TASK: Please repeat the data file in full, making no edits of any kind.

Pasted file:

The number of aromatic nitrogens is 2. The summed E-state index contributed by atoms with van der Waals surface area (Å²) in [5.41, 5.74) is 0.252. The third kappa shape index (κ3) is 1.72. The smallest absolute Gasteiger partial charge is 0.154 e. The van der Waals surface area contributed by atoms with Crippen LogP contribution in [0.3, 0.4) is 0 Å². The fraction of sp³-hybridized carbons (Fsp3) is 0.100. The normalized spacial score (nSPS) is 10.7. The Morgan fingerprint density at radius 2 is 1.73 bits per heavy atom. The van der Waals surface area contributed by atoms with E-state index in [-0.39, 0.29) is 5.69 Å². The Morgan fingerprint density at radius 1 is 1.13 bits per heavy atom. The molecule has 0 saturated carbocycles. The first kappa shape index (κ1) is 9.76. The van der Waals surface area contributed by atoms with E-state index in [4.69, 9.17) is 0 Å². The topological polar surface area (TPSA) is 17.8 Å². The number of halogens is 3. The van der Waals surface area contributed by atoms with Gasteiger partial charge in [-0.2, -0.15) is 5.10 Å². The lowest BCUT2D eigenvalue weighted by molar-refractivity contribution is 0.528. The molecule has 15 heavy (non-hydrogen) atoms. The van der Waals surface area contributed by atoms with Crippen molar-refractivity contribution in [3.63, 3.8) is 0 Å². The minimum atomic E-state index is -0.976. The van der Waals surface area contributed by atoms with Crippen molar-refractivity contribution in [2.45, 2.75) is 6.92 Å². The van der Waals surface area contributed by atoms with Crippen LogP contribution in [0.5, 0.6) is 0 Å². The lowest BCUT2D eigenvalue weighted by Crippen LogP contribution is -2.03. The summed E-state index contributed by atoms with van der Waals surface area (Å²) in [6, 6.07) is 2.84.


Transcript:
The number of aromatic nitrogens is 2. The summed E-state index contributed by atoms with van der Waals surface area (Å²) in [5.41, 5.74) is 0.252. The third kappa shape index (κ3) is 1.72. The smallest absolute Gasteiger partial charge is 0.154 e. The van der Waals surface area contributed by atoms with Crippen LogP contribution in [0.3, 0.4) is 0 Å². The fraction of sp³-hybridized carbons (Fsp3) is 0.100. The normalized spacial score (nSPS) is 10.7. The Morgan fingerprint density at radius 2 is 1.73 bits per heavy atom. The van der Waals surface area contributed by atoms with E-state index in [-0.39, 0.29) is 5.69 Å². The Morgan fingerprint density at radius 1 is 1.13 bits per heavy atom. The molecule has 0 saturated carbocycles. The first kappa shape index (κ1) is 9.76. The van der Waals surface area contributed by atoms with E-state index in [4.69, 9.17) is 0 Å². The topological polar surface area (TPSA) is 17.8 Å². The number of halogens is 3. The van der Waals surface area contributed by atoms with Gasteiger partial charge in [-0.2, -0.15) is 5.10 Å². The lowest BCUT2D eigenvalue weighted by molar-refractivity contribution is 0.528. The molecule has 15 heavy (non-hydrogen) atoms. The van der Waals surface area contributed by atoms with Crippen molar-refractivity contribution in [3.63, 3.8) is 0 Å². The minimum atomic E-state index is -0.976. The van der Waals surface area contributed by atoms with Crippen molar-refractivity contribution in [2.45, 2.75) is 6.92 Å². The van der Waals surface area contributed by atoms with Crippen LogP contribution in [0.5, 0.6) is 0 Å². The lowest BCUT2D eigenvalue weighted by Crippen LogP contribution is -2.03. The summed E-state index contributed by atoms with van der Waals surface area (Å²) in [6, 6.07) is 2.84.